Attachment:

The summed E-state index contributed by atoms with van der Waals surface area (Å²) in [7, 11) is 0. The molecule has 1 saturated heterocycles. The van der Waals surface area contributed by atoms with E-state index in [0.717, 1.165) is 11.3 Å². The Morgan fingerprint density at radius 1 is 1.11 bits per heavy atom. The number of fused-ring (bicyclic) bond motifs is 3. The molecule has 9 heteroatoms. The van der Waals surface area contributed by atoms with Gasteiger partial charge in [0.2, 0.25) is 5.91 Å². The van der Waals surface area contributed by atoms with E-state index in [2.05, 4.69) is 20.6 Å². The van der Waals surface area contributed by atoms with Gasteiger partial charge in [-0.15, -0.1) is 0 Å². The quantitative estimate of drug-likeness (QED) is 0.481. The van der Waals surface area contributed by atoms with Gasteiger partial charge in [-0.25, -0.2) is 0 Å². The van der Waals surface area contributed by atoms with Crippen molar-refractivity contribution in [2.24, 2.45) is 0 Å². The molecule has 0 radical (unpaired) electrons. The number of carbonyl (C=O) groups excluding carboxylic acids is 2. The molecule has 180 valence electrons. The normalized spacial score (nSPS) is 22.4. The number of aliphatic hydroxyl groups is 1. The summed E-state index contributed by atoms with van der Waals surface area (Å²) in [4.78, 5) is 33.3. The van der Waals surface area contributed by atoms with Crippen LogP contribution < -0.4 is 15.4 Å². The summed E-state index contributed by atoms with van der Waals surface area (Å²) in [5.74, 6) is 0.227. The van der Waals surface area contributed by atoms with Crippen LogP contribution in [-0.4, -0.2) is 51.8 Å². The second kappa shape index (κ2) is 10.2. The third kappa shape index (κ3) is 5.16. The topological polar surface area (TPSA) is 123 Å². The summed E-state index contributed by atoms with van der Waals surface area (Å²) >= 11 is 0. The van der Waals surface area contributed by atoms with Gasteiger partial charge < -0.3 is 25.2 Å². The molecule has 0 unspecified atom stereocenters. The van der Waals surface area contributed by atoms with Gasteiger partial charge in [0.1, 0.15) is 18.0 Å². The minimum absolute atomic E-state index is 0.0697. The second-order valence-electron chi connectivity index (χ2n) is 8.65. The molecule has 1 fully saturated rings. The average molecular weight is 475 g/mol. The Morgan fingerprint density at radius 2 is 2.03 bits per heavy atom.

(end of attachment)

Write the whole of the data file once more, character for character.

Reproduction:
The summed E-state index contributed by atoms with van der Waals surface area (Å²) in [7, 11) is 0. The molecule has 1 saturated heterocycles. The van der Waals surface area contributed by atoms with E-state index in [0.717, 1.165) is 11.3 Å². The Morgan fingerprint density at radius 1 is 1.11 bits per heavy atom. The number of fused-ring (bicyclic) bond motifs is 3. The molecule has 9 heteroatoms. The van der Waals surface area contributed by atoms with Gasteiger partial charge in [0.2, 0.25) is 5.91 Å². The van der Waals surface area contributed by atoms with E-state index in [2.05, 4.69) is 20.6 Å². The van der Waals surface area contributed by atoms with Gasteiger partial charge in [-0.15, -0.1) is 0 Å². The quantitative estimate of drug-likeness (QED) is 0.481. The van der Waals surface area contributed by atoms with Gasteiger partial charge in [-0.25, -0.2) is 0 Å². The van der Waals surface area contributed by atoms with Crippen molar-refractivity contribution in [2.24, 2.45) is 0 Å². The molecule has 0 radical (unpaired) electrons. The number of carbonyl (C=O) groups excluding carboxylic acids is 2. The molecule has 180 valence electrons. The normalized spacial score (nSPS) is 22.4. The number of aliphatic hydroxyl groups is 1. The summed E-state index contributed by atoms with van der Waals surface area (Å²) in [4.78, 5) is 33.3. The van der Waals surface area contributed by atoms with Crippen LogP contribution < -0.4 is 15.4 Å². The summed E-state index contributed by atoms with van der Waals surface area (Å²) in [5.74, 6) is 0.227. The van der Waals surface area contributed by atoms with Crippen LogP contribution in [-0.4, -0.2) is 51.8 Å². The second kappa shape index (κ2) is 10.2. The third kappa shape index (κ3) is 5.16. The topological polar surface area (TPSA) is 123 Å². The summed E-state index contributed by atoms with van der Waals surface area (Å²) >= 11 is 0. The van der Waals surface area contributed by atoms with Gasteiger partial charge < -0.3 is 25.2 Å². The molecule has 0 unspecified atom stereocenters. The van der Waals surface area contributed by atoms with Gasteiger partial charge in [0.1, 0.15) is 18.0 Å². The minimum absolute atomic E-state index is 0.0697. The second-order valence-electron chi connectivity index (χ2n) is 8.65. The molecule has 1 fully saturated rings. The average molecular weight is 475 g/mol. The Morgan fingerprint density at radius 2 is 2.03 bits per heavy atom.